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Are there hidden costs when buying a house?

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Are there hidden costs when buying a house
Posted 09 August 2016

There sure are! Let's have a good look and then you will be prepared.

In a brilliant blog last year, RealAs outlined an extensive list of hidden costs incurred when buying a house. These costs are important to consider and range from your car and petrol, from all the driving to inspections and open houses, the personal time committed to the process, which takes you away from other activities, to child care and food costs. The figure they quoted was well over $10,000.  So begin with knowing that it is a time-consuming and a costly activity, but if you are smart and use the brilliant online tools available, you will achieve your goal and do this within your budget.

Let's begin with the basics: the deposit, the more you can save the better position you will be in to buy the home you want. We have some blogs which will help you with this. We also believe it is important for you to organise finance before making any offer to buy a house or bid at an auction. There are two reasons for this. Having your finance places you in a strong negotiation position and secondly, ensure that you can cover the deposit if your bid or general offer is successful (a deposit is usually 10 percent of the purchase price), and have the remaining money available for settlement. Settlement of the property usually happens between 30 and 120 days after you buy the house.

But it doesn't stop there.

As well as the deposit required when buying a house, you need to allocate money for:

  • Stamp duty. There is imposed by your state government such as Victorian Government's  State Revenue Office, based on the property valuation. You may also be required to pay a  foreign purchasers' surcharge.  Ask your legal representative.

  • Loan application and other borrowing costs. These vary depending on which institution you use and the amount of deposit you have. Additionally, if your deposit is less than 20% of the purchase price of your property mortgage Lenders Mortgage Insurance is required by law.
  • Independent valuation of your property.  Before any mortgage is granted, your lender/bank will arrange an independent valuation of your property - both the land and the buildings and improvements. Lenders will not accept the real estate agent or your personal valuation - even if you paid an independent valuation expert to produce it for you.

  • Land title transfer fee and mortgage registration fee. These are state charges like Stamp Duty and Registration of Title/Land Transfer Fee.  These are incorporated into your settlement when buying a house. The amount will vary depending on where you live, and your personal eligibility for any concessions,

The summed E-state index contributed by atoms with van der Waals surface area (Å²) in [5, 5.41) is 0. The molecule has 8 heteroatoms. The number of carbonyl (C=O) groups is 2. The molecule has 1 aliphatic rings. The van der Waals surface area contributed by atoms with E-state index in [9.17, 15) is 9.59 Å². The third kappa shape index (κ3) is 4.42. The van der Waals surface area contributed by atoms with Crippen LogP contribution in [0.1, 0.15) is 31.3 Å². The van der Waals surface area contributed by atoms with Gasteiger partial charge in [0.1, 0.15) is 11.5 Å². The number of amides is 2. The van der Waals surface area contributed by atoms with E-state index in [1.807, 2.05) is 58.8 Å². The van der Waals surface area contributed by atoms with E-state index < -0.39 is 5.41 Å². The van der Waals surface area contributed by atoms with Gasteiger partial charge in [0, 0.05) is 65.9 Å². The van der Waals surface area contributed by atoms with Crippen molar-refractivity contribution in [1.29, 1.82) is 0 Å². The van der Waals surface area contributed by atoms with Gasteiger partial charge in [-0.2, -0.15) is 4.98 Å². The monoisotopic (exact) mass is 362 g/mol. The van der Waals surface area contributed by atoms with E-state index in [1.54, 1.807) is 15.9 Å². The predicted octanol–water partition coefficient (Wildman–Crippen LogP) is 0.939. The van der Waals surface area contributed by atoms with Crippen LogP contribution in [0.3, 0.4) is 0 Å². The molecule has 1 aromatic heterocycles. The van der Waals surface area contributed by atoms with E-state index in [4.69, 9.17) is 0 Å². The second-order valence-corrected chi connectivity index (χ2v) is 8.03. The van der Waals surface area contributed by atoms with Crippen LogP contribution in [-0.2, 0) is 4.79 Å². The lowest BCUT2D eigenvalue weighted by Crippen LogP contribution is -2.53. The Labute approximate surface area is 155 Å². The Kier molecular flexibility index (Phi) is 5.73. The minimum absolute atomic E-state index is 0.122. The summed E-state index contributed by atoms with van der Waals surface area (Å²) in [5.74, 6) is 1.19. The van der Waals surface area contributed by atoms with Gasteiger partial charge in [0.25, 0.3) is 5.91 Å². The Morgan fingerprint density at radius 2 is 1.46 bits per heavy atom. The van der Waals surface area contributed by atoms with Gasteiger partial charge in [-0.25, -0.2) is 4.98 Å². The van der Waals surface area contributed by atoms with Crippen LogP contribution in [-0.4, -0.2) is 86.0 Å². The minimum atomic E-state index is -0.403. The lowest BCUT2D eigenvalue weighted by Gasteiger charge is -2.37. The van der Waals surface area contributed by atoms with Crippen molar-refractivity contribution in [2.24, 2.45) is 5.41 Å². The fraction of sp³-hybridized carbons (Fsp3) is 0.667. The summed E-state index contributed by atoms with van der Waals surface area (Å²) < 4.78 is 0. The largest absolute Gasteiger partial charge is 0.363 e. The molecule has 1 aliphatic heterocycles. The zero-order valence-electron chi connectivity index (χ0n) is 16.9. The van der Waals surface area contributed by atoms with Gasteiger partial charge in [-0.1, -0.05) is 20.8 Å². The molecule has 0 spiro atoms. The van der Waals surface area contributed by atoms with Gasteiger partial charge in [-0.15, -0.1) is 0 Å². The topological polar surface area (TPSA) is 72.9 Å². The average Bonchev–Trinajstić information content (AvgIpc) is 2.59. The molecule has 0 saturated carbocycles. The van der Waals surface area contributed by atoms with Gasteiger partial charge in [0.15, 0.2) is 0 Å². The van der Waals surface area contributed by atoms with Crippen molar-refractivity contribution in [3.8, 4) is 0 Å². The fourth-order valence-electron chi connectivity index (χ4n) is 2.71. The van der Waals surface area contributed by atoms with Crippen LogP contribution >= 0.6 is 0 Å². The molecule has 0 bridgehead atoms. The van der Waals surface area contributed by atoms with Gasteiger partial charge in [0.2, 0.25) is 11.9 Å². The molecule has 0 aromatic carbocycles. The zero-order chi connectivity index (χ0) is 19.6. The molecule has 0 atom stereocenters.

• Body Corporate fees. Most apartments or strata title properties have monthly body corporate fees. These are listed in your contract of sale. Make sure you review these costs when buying your property as they can vary and be quite significant, particularly if the property is in need of a lot of maintenance or repair.

  • Legal and conveyancing costs. Every property purchased requires the legal transfer of ownership of the property from the current owner to you, the new owner. You can use a solicitor or a conveyancer. The costs vary, and you should get a couple of quotes before you choose who will represent you.

  • Removalist and moving costs.  Removalist's and cleaners costs, time off work to even babysitters fees: all these add up. Plan ahead and get some quotes. 

  • Repairs or renovations that may need to be done before or when you move in. There are always little jobs that will need doing when you first move in, from putting in a fence for the dog to securing cupboards from the toddler. 

  • Building inspection fees.  These occur before settlement, but you should factor them in. They vary depending on the size of the home but are a necessity.  

  • Council rates, water, power or gas charges. Check out the ongoing rate charges as these vary from council to council and property to property. Any outstanding amounts owed by the sellers will be deducted from the final fee you will pay at settlement. So you are not out of pocket. You also need to consider the setting up of your gas, water and electricity supply.  Shop around to get the best most competitive rate.

  • Mortgage repayments, The ongoing part for 20 plus years, best to pay fortnightly as this reduces your overall payments.

  • Home and contents insurance. A must have for your security and a requirement for your financial institution. It is vital you arrange the appropriate insurance cover to protect against disasters like fires, flood, and theft. If you are building, insurance cover needs to be taken out when you sign a contract and pay a deposit.
There is lots to consider when buying a house, just plan away and start saving. Check out our other blogs to help you get there.




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